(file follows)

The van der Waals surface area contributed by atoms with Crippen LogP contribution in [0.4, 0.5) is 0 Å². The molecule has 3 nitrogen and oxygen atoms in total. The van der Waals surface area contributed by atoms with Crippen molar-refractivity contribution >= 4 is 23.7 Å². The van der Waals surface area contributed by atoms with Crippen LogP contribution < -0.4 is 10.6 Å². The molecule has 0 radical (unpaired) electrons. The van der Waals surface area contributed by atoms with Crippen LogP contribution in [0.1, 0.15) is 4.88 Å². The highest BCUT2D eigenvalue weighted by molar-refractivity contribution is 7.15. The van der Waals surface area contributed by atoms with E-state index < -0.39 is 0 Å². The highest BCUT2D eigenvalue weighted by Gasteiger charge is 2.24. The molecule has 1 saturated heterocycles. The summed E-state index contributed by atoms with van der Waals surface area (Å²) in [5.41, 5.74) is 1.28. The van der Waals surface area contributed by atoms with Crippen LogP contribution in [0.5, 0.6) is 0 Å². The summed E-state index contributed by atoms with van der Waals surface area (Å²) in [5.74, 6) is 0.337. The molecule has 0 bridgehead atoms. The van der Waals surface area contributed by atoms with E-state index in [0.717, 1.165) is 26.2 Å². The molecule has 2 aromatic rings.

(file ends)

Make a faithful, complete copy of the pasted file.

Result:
The van der Waals surface area contributed by atoms with Crippen LogP contribution in [0.4, 0.5) is 0 Å². The molecule has 3 nitrogen and oxygen atoms in total. The van der Waals surface area contributed by atoms with Crippen molar-refractivity contribution >= 4 is 23.7 Å². The van der Waals surface area contributed by atoms with Crippen LogP contribution < -0.4 is 10.6 Å². The molecule has 0 radical (unpaired) electrons. The van der Waals surface area contributed by atoms with Crippen LogP contribution in [0.1, 0.15) is 4.88 Å². The highest BCUT2D eigenvalue weighted by molar-refractivity contribution is 7.15. The van der Waals surface area contributed by atoms with E-state index < -0.39 is 0 Å². The highest BCUT2D eigenvalue weighted by Gasteiger charge is 2.24. The molecule has 1 saturated heterocycles. The summed E-state index contributed by atoms with van der Waals surface area (Å²) in [5.41, 5.74) is 1.28. The van der Waals surface area contributed by atoms with Crippen LogP contribution in [0.5, 0.6) is 0 Å². The summed E-state index contributed by atoms with van der Waals surface area (Å²) in [5.74, 6) is 0.337. The molecule has 0 bridgehead atoms. The van der Waals surface area contributed by atoms with E-state index in [0.717, 1.165) is 26.2 Å². The molecule has 2 aromatic rings.